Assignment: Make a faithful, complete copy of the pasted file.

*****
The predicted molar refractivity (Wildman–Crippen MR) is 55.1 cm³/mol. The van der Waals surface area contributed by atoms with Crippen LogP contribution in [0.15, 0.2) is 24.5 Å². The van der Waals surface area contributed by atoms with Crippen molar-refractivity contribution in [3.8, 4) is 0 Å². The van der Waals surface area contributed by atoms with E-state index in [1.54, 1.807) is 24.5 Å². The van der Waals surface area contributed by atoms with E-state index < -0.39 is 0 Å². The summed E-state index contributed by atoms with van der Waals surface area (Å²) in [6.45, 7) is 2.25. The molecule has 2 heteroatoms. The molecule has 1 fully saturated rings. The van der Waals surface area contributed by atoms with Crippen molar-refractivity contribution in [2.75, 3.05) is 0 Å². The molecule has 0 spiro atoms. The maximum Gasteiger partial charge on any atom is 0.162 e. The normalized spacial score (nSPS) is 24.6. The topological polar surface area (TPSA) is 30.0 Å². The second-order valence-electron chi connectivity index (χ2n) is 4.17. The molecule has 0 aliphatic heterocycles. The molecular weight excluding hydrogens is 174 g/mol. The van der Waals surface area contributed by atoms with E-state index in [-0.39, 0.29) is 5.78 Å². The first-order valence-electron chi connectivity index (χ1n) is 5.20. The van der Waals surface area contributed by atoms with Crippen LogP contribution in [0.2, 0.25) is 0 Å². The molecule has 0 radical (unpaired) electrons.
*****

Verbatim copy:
The predicted molar refractivity (Wildman–Crippen MR) is 55.1 cm³/mol. The van der Waals surface area contributed by atoms with Crippen LogP contribution in [0.15, 0.2) is 24.5 Å². The van der Waals surface area contributed by atoms with Crippen molar-refractivity contribution in [3.8, 4) is 0 Å². The van der Waals surface area contributed by atoms with E-state index in [1.54, 1.807) is 24.5 Å². The van der Waals surface area contributed by atoms with E-state index < -0.39 is 0 Å². The summed E-state index contributed by atoms with van der Waals surface area (Å²) in [6.45, 7) is 2.25. The molecule has 2 heteroatoms. The molecule has 1 fully saturated rings. The van der Waals surface area contributed by atoms with Crippen molar-refractivity contribution in [2.75, 3.05) is 0 Å². The molecule has 0 spiro atoms. The maximum Gasteiger partial charge on any atom is 0.162 e. The normalized spacial score (nSPS) is 24.6. The topological polar surface area (TPSA) is 30.0 Å². The second-order valence-electron chi connectivity index (χ2n) is 4.17. The molecule has 0 aliphatic heterocycles. The molecular weight excluding hydrogens is 174 g/mol. The van der Waals surface area contributed by atoms with E-state index in [-0.39, 0.29) is 5.78 Å². The first-order valence-electron chi connectivity index (χ1n) is 5.20. The van der Waals surface area contributed by atoms with Crippen LogP contribution in [0.2, 0.25) is 0 Å². The molecule has 0 radical (unpaired) electrons.